Two high profile commodity companies filed for bankruptcy last week. The first was St. Louis-based coal producer Peabody Energy (BTU). Peabody was the latest coal producer to file, following Arch Coal, Alpha Natural Resources, Patriot Coal, and Walter Energy. BTU quickly fell below $1 on the news. Just a few years ago, Peabody’s market capitalization exceeded $20 billion. On Wednesday, Houston offshore oil producer Energy XXI (EXXI) joined Peabody in bankruptcy court. Four years ago, EXXI was a $32 stock. On Thursday, the day after it announced its bankruptcy filing, it closed at 12 cents.
I have lived in Marin County, possibly America’s preeminent left wing enclave, for over two decades. Marin residents are old (and getting older), white, and vote heavily Democratic. They overwhelmingly embrace abortion rights, drug rights, and gay rights. Church attendance is extremely low; mind-altering pharmaceutical drug use and therapist attendance is extremely high. The cult of self is Marin’s dominant religion. And outside of Greenwich, Connecticut there are probably more money managers, per capita, in Marin than anywhere else in America. Marin’s attitudes are not unique. The investment community and the media/cultural elites on both coasts share a suspicion (or dislike?) of religious, socially conservative Americans. That might explain why companies that cater to the values of Red State residents are poorly understood, poorly followed, and often undervalued by the stock market. Continue reading →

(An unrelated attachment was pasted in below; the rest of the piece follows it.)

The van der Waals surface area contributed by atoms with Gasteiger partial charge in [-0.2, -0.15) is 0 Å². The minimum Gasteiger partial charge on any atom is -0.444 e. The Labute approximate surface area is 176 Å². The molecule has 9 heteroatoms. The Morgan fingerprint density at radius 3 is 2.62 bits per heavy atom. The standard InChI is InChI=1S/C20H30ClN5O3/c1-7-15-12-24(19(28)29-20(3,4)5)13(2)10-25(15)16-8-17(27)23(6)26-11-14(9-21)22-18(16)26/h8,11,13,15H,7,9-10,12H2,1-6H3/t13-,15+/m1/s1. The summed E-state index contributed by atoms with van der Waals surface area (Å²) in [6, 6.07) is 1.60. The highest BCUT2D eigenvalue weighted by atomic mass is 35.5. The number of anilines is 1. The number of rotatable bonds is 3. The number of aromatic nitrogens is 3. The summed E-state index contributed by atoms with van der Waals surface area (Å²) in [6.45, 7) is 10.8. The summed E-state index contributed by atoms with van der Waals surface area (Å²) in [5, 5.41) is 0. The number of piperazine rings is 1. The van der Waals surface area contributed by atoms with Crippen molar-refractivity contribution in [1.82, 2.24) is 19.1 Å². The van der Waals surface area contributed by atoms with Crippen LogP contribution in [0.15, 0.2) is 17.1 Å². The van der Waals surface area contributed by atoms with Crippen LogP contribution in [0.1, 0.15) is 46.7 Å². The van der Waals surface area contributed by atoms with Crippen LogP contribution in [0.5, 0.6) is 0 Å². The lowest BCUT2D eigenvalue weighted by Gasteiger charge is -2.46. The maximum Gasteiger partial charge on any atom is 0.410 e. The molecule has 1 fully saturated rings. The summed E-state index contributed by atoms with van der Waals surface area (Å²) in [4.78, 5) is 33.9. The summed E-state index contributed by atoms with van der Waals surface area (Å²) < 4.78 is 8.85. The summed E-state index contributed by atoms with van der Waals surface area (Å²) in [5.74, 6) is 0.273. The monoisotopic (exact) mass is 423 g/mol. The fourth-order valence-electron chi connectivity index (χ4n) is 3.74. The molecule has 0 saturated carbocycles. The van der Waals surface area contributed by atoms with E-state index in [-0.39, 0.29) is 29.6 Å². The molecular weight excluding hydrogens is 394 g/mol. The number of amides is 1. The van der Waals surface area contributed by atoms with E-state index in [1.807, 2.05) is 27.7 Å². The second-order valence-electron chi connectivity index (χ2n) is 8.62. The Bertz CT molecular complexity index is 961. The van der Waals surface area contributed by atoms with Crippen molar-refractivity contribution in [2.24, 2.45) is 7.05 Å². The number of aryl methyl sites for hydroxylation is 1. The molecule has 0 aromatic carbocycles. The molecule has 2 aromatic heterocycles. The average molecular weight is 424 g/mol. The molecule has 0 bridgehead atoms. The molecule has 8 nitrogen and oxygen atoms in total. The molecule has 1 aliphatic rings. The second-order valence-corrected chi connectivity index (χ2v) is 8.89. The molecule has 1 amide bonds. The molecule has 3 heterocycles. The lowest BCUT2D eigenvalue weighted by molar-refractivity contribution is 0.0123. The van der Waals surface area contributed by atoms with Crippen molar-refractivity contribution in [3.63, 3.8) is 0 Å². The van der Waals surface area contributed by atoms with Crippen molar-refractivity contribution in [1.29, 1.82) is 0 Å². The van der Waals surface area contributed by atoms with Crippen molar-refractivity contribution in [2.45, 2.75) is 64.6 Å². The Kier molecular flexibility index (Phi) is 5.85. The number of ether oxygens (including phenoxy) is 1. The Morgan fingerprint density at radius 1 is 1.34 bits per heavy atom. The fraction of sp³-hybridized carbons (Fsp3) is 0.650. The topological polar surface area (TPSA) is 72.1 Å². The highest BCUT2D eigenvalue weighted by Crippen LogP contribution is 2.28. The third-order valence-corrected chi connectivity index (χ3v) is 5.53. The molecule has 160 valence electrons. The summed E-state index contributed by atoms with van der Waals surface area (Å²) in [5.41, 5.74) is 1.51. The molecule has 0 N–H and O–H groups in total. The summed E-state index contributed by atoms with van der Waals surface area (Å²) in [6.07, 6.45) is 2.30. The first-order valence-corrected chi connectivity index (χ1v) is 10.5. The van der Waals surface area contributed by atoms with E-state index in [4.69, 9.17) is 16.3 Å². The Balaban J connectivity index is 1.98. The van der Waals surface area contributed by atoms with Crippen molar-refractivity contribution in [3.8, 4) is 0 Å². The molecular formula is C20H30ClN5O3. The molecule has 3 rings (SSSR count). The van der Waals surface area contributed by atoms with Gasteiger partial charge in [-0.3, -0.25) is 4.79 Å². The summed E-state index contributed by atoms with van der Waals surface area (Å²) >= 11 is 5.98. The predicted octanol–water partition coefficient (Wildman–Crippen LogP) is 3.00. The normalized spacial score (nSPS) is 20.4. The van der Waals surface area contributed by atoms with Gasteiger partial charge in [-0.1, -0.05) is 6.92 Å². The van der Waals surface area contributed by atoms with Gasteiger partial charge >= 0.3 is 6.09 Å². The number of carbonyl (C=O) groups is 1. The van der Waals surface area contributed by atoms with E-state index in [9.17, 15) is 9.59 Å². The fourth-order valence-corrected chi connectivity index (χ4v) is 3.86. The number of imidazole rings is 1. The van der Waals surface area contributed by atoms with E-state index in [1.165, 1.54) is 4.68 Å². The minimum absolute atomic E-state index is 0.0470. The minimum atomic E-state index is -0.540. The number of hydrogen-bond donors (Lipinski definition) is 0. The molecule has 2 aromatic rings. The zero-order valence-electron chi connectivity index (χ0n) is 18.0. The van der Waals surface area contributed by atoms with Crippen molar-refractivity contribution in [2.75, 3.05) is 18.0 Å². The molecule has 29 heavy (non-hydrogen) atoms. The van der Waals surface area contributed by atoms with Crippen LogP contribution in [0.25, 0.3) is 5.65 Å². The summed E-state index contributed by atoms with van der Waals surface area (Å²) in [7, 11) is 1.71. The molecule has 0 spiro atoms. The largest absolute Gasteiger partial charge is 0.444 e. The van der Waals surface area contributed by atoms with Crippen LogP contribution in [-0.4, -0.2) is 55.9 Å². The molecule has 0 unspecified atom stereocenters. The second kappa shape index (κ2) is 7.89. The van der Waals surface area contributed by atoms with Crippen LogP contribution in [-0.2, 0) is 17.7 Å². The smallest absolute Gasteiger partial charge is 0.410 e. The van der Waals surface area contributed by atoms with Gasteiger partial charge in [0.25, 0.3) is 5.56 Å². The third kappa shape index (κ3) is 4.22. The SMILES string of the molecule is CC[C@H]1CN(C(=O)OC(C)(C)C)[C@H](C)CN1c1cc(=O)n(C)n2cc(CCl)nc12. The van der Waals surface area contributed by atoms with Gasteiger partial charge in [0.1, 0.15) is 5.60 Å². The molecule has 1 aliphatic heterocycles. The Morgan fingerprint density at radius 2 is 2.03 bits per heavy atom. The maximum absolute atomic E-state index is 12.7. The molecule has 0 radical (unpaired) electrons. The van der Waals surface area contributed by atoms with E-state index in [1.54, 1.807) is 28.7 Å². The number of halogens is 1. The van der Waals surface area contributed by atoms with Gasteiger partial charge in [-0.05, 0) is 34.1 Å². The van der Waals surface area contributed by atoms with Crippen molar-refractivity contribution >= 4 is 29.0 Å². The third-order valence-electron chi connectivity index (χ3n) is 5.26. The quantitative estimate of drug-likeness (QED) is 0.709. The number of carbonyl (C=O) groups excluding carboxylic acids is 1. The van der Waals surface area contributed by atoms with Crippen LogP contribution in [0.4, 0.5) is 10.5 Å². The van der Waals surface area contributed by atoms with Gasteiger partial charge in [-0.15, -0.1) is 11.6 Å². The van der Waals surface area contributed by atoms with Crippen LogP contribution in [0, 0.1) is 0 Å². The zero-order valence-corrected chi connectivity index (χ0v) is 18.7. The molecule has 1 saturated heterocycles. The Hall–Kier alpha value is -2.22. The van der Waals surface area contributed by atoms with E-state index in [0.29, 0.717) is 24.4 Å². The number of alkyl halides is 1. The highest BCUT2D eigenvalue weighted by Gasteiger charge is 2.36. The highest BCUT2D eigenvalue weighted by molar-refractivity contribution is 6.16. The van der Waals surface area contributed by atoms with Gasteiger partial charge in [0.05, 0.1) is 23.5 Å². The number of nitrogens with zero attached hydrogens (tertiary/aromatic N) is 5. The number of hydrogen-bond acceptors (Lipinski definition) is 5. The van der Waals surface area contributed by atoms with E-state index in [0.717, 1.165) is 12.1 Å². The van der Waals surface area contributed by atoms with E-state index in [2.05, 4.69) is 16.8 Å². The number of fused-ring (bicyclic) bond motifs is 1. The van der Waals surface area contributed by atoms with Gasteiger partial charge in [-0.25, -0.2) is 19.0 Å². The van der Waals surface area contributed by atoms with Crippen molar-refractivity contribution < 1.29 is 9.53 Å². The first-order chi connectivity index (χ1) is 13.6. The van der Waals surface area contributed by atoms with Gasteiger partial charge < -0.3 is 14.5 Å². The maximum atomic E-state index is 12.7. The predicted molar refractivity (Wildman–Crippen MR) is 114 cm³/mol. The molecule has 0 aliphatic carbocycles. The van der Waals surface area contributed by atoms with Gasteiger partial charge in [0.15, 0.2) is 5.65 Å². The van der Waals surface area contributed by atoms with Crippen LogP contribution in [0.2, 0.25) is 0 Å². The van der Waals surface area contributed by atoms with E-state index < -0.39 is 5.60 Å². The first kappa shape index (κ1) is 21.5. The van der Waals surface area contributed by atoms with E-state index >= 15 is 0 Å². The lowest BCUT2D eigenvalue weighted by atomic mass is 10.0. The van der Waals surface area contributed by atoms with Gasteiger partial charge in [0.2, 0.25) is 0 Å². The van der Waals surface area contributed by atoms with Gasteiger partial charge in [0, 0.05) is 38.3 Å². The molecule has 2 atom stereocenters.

Before I get to this week’s post, three quick notes:
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Thanks to everyone who has bought the book recently and commented on it online or by writing in to me directly. I’ve been extremely busy lately running my fund, so it’s been difficult for me to respond to email messages and/or comments on my articles, but I am hoping to write a post soon addressing some of the questions I have received.
Okay, on to this week’s post …
Study after study has shown that most individual investors underperform the indexes. Why? They neglect a few simple rules. The first, as I have repeatedly warned, is never to buy a stock below $5. These junkyard stocks are usually over, not undervalued, and most are heading to oblivion. The second rule is to avoid excessively valued stocks in “cult” industries. Today, social media stocks fit this description, as do Tesla and many companies in the renewable energy space.